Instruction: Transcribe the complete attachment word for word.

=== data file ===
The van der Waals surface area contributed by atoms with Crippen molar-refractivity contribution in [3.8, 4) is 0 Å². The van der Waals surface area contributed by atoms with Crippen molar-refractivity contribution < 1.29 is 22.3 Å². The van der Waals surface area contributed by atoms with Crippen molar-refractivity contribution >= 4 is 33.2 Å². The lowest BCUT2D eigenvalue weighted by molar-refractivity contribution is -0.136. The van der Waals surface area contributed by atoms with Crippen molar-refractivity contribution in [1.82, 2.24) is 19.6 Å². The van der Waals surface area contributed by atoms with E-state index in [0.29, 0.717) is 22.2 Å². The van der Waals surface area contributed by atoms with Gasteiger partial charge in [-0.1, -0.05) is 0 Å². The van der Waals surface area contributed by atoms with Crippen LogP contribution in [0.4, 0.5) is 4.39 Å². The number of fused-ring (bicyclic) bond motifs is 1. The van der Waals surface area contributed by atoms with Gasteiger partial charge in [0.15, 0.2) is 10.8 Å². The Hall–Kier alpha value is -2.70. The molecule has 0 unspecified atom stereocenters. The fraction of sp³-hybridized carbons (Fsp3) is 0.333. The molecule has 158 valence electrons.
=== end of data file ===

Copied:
The van der Waals surface area contributed by atoms with Crippen molar-refractivity contribution in [3.8, 4) is 0 Å². The van der Waals surface area contributed by atoms with Crippen molar-refractivity contribution < 1.29 is 22.3 Å². The van der Waals surface area contributed by atoms with Crippen molar-refractivity contribution >= 4 is 33.2 Å². The lowest BCUT2D eigenvalue weighted by molar-refractivity contribution is -0.136. The van der Waals surface area contributed by atoms with Crippen molar-refractivity contribution in [1.82, 2.24) is 19.6 Å². The van der Waals surface area contributed by atoms with E-state index in [0.29, 0.717) is 22.2 Å². The van der Waals surface area contributed by atoms with Gasteiger partial charge in [-0.1, -0.05) is 0 Å². The van der Waals surface area contributed by atoms with Crippen LogP contribution in [0.4, 0.5) is 4.39 Å². The number of fused-ring (bicyclic) bond motifs is 1. The van der Waals surface area contributed by atoms with Gasteiger partial charge in [0.15, 0.2) is 10.8 Å². The Hall–Kier alpha value is -2.70. The molecule has 0 unspecified atom stereocenters. The fraction of sp³-hybridized carbons (Fsp3) is 0.333. The molecule has 158 valence electrons.